Apple is optimistic about lidar, a technology found in the iPhone 12 family, specifically the iPhone 12 Pro and iPhone 12 Pro Max. According to rumors, lidar will be available on all four models of Apple’s iPhone 13 lineup. If you look closely at an iPhone 12 Pro or an iPad Pro since 2020, you’ll notice a small black dot near the camera lenses, about the size of the flash. That’s the lidar sensor, and it provides a new type of depth sensing that could be useful in a variety of ways.

If Apple has its way, lidar will be a term you’ll hear a lot more of in the future, so let’s break down what we know, what Apple plans to use it for, and where the technology could go next. And, if you’re wondering what it does right now, I spent some time with the technology as well.

Lidar, which stands for light detection and ranging, has been around for quite some time. It employs lasers to ping off objects and return to the laser’s source, measuring distance by timing the travel, or flight, of the light pulse.

A time-of-flight camera is a type of lidar. Other smartphones measure depth with a single light pulse, whereas a smartphone with this type of lidar technology sends out waves of light pulses in the form of a spray of infrared dots and can measure each one with its sensor, creating a field of points that map out distances and can “mesh” the dimensions of a space and the objects in it. The light pulses are invisible to the naked eye, but a night vision camera can detect them.

Lidar is a technology that is becoming increasingly popular. It’s used in self-driving cars, as well as assisted driving. It is employed in robotics and drones. Similar technology is used in augmented reality headsets such as the HoloLens 2, which maps out room spaces before layering 3D virtual objects into them. There’s even a lidar-equipped VR headset. It does, however, have a long history.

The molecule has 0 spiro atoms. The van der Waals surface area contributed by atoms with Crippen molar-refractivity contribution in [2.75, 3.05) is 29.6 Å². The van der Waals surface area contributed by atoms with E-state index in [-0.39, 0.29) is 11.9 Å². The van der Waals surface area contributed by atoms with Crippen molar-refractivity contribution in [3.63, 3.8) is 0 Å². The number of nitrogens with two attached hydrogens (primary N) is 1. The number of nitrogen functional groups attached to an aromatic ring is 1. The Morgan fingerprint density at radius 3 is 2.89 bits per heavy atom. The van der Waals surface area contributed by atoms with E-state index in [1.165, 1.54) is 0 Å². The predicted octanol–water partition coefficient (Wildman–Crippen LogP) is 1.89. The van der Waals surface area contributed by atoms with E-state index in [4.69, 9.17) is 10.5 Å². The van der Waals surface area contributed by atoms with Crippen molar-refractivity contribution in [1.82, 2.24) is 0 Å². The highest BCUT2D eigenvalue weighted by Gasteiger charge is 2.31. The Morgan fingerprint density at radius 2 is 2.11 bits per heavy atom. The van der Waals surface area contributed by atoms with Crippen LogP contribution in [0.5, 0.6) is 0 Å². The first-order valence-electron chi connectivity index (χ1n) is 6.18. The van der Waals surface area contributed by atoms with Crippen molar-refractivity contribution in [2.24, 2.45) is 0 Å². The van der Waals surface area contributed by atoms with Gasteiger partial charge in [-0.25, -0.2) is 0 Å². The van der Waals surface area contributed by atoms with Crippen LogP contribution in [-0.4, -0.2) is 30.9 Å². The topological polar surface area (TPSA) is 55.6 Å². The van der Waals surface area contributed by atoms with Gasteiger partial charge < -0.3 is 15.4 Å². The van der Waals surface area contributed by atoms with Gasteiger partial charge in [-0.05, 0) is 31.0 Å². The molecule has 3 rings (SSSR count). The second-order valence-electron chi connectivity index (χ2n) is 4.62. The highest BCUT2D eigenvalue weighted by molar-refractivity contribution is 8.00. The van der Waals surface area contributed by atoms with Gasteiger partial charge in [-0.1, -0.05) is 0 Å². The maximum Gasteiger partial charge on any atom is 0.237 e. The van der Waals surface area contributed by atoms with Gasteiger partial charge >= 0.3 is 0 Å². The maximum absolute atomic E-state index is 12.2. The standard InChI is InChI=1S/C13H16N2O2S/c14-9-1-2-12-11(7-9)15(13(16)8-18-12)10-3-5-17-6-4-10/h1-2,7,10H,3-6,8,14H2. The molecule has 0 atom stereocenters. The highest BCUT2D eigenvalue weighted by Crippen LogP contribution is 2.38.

The Kinect, Microsoft’s old depth-sensing Xbox accessory, was also a camera with infrared depth-scanning. In fact, Apple purchased PrimeSense, the company that helped develop the Kinect technology, in 2013. Apple’s face-scanning TrueDepth and rear lidar camera sensors are now available.

Time-of-flight cameras are commonly used on smartphones to improve focus accuracy and speed, and the iPhone 12 Pro does the same. Apple promises improved low-light focus that is up to six times faster. The lidar depth-sensing technology is also used to improve the effects of the night portrait mode. So far, it has made an impression: for more information, see our review of the iPhone 12 Pro Max.

Better focus is a plus, and there’s a chance the iPhone 12 Pro will include more 3D photo data in images as well. Although that aspect has yet to be revealed, Apple’s front-facing, depth-sensing TrueDepth camera has been used in a similar way with apps, and third-party developers could jump in and come up with some wild ideas. It is already taking place.

Lidar enables the iPhone 12 Pro to launch AR apps much faster and create a quick map of a room to add more detail. Many of Apple’s augmented reality (AR) updates in iOS 14 make use of lidar to hide virtual objects behind real ones (called occlusion) and place virtual objects within more complex room mappings, such as on a table or chair.

I’ve been testing it on Hot Lava, an Apple Arcade game that already uses lidar to scan a room and all of its obstacles. I was able to hide things behind real-life objects in the room by placing virtual objects on the stairs. Expect to see a lot more AR apps add lidar support like this for richer experiences.

However, there is additional potential with a longer tail. Many companies are working on headsets that will blend virtual and real objects: AR glasses, which are being developed by Facebook, Qualcomm, Snapchat, Microsoft, Magic Leap, and most likely Apple and others, will rely on advanced 3D maps of the world to layer virtual objects onto.